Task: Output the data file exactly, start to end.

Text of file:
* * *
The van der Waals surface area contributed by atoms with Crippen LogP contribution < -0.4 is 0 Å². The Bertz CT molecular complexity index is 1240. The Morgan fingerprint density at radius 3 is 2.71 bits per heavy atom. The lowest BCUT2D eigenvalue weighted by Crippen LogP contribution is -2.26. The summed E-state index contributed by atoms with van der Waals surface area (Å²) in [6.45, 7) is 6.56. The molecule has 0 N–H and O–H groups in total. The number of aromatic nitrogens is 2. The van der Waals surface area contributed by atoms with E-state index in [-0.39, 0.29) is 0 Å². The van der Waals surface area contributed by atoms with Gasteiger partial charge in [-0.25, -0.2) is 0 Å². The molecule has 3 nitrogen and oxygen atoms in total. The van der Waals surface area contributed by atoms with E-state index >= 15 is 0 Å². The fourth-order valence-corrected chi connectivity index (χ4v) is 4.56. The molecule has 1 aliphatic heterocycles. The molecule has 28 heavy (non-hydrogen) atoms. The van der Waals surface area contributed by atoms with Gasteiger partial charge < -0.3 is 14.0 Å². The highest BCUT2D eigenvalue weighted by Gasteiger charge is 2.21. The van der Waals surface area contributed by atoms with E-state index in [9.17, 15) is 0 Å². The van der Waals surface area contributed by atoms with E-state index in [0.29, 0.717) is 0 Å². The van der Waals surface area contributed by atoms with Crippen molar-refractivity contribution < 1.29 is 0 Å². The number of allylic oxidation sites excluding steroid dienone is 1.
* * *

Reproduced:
The van der Waals surface area contributed by atoms with Crippen LogP contribution < -0.4 is 0 Å². The Bertz CT molecular complexity index is 1240. The Morgan fingerprint density at radius 3 is 2.71 bits per heavy atom. The lowest BCUT2D eigenvalue weighted by Crippen LogP contribution is -2.26. The summed E-state index contributed by atoms with van der Waals surface area (Å²) in [6.45, 7) is 6.56. The molecule has 0 N–H and O–H groups in total. The number of aromatic nitrogens is 2. The van der Waals surface area contributed by atoms with E-state index in [-0.39, 0.29) is 0 Å². The van der Waals surface area contributed by atoms with Gasteiger partial charge in [-0.25, -0.2) is 0 Å². The molecule has 3 nitrogen and oxygen atoms in total. The van der Waals surface area contributed by atoms with E-state index >= 15 is 0 Å². The fourth-order valence-corrected chi connectivity index (χ4v) is 4.56. The molecule has 1 aliphatic heterocycles. The molecule has 28 heavy (non-hydrogen) atoms. The van der Waals surface area contributed by atoms with Gasteiger partial charge < -0.3 is 14.0 Å². The highest BCUT2D eigenvalue weighted by Gasteiger charge is 2.21. The van der Waals surface area contributed by atoms with E-state index in [9.17, 15) is 0 Å². The van der Waals surface area contributed by atoms with E-state index in [0.29, 0.717) is 0 Å². The van der Waals surface area contributed by atoms with Crippen molar-refractivity contribution < 1.29 is 0 Å². The number of allylic oxidation sites excluding steroid dienone is 1.